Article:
Chard was cool way before kale. Here are 10 recipes that show you why
Food Editor Russ Parsons talks about Swiss chard.
Sure, today kale is the glamour-puss of the winter greens crowd. But it wasn’t so long ago that that crown belonged to the chards. And though fashion may have moved on, they do still have a lot to recommend them.
First cousin to the beet, chards (there are several) are one of the best cool-weather cooking greens. You’ll usually find them in three variations – green, which has white stems and a fairly mild flavor; red, which closely resembles beet greens in looks and taste; and rainbow, which is not really a genetic variety, but a mix of types that includes both red and white, plus shades of pink and gold (sadly, beautiful as they are raw, the color dulls with cooking).
The term “Swiss chard” generally refers to any of those three. All of them have fairly crisp, ridged stems and thick fleshy leaves that are, frankly, unpleasant raw but become absolutely wonderful when cooked.
The secret to cooking chards – as with most winter greens – is to cook them low and slow. They’ll lose their crispness and then become definitely tender. But if you push them just a little further still, you’ll find that they have become terrifically earthy and sweet. Patience is a virtue; it might take as much as 45 minutes over very low heat.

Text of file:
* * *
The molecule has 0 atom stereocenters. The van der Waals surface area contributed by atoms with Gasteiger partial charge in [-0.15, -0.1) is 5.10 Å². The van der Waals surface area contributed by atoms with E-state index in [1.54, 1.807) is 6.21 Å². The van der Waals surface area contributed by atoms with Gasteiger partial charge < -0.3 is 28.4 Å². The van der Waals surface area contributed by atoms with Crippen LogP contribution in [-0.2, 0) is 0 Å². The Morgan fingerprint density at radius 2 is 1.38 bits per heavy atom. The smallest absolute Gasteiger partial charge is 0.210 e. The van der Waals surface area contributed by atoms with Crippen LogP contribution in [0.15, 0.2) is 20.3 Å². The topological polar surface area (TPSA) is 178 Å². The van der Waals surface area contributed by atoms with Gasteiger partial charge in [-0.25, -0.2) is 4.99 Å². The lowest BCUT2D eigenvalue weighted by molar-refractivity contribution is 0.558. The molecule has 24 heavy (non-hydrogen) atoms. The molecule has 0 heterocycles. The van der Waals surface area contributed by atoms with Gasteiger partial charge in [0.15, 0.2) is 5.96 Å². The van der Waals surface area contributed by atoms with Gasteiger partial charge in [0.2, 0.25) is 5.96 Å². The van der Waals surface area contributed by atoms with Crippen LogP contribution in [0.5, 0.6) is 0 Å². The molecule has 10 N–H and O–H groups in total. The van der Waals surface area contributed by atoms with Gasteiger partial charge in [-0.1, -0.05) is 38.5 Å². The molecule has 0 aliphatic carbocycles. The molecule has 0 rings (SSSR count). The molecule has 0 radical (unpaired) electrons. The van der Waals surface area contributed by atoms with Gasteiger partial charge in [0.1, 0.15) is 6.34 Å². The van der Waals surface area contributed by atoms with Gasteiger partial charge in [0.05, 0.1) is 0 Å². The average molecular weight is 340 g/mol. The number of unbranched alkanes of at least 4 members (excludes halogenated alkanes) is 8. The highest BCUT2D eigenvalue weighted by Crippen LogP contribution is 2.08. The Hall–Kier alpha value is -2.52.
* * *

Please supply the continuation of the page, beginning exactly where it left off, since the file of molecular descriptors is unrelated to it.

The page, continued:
You can short-cut the cooking a little by blanching the chard in rapidly boiling salted water before sauteing it. Just be sure to squeeze out all the excess moisture before you add the greens to the pan.
Because the stems are so much denser than the leaves, they require longer cooking. Generally, you can start cooking the stems by themselves and then, just as they’re beginning to become tender, add the leaves.
How to choose: Don’t worry so much about the leaves – you’ll get a lot more clues about the freshness of the chard by looking at the stems (they seem to wilt before the leaves do). The stems should be firm and crisp. Examine the cut end – it should be somewhat moist and fresh-looking, with minimal darkening.
How to store: Keep chard tightly wrapped in a plastic bag in the crisper drawer of the refrigerator. Properly stored, it’ll last a week or so. One thing: Chard often seems to be sandier than some other greens, so clean it thoroughly by covering it with water in the sink and then giving it a good shake. It’s important that you do this right before cooking rather than before you stick the chard in the fridge – excess moisture is the great enemy of almost all fruits and vegetables.
Eat your way across L.A.
Get our weekly Tasting Notes newsletter for reviews, news and more.
You may occasionally receive promotional content from the Los Angeles Times.